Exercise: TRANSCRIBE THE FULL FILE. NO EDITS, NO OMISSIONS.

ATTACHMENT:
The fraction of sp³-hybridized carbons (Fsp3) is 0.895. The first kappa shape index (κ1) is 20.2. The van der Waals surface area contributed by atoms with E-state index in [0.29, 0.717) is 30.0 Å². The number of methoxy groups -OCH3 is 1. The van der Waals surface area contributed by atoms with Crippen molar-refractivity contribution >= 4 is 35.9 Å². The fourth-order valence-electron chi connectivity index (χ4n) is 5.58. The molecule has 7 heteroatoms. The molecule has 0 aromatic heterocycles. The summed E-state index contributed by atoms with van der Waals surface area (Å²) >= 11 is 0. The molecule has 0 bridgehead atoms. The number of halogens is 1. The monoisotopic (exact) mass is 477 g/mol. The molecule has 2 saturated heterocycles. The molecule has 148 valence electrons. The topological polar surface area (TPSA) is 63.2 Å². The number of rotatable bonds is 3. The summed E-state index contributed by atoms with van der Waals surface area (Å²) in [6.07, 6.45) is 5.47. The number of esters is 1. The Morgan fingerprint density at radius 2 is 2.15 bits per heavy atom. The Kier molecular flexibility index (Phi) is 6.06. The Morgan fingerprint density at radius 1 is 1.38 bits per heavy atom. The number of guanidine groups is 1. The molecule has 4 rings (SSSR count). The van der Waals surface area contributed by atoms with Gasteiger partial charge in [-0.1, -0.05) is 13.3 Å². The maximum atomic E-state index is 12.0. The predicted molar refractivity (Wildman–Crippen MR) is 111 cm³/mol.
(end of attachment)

The fraction of sp³-hybridized carbons (Fsp3) is 0.895. The first kappa shape index (κ1) is 20.2. The van der Waals surface area contributed by atoms with E-state index in [0.29, 0.717) is 30.0 Å². The number of methoxy groups -OCH3 is 1. The van der Waals surface area contributed by atoms with Crippen molar-refractivity contribution >= 4 is 35.9 Å². The fourth-order valence-electron chi connectivity index (χ4n) is 5.58. The molecule has 7 heteroatoms. The molecule has 0 aromatic heterocycles. The summed E-state index contributed by atoms with van der Waals surface area (Å²) >= 11 is 0. The molecule has 0 bridgehead atoms. The number of halogens is 1. The monoisotopic (exact) mass is 477 g/mol. The molecule has 2 saturated heterocycles. The molecule has 148 valence electrons. The topological polar surface area (TPSA) is 63.2 Å². The number of rotatable bonds is 3. The summed E-state index contributed by atoms with van der Waals surface area (Å²) in [6.07, 6.45) is 5.47. The number of esters is 1. The Morgan fingerprint density at radius 2 is 2.15 bits per heavy atom. The Kier molecular flexibility index (Phi) is 6.06. The Morgan fingerprint density at radius 1 is 1.38 bits per heavy atom. The number of guanidine groups is 1. The molecule has 4 rings (SSSR count). The van der Waals surface area contributed by atoms with Gasteiger partial charge in [-0.1, -0.05) is 13.3 Å². The maximum atomic E-state index is 12.0. The predicted molar refractivity (Wildman–Crippen MR) is 111 cm³/mol.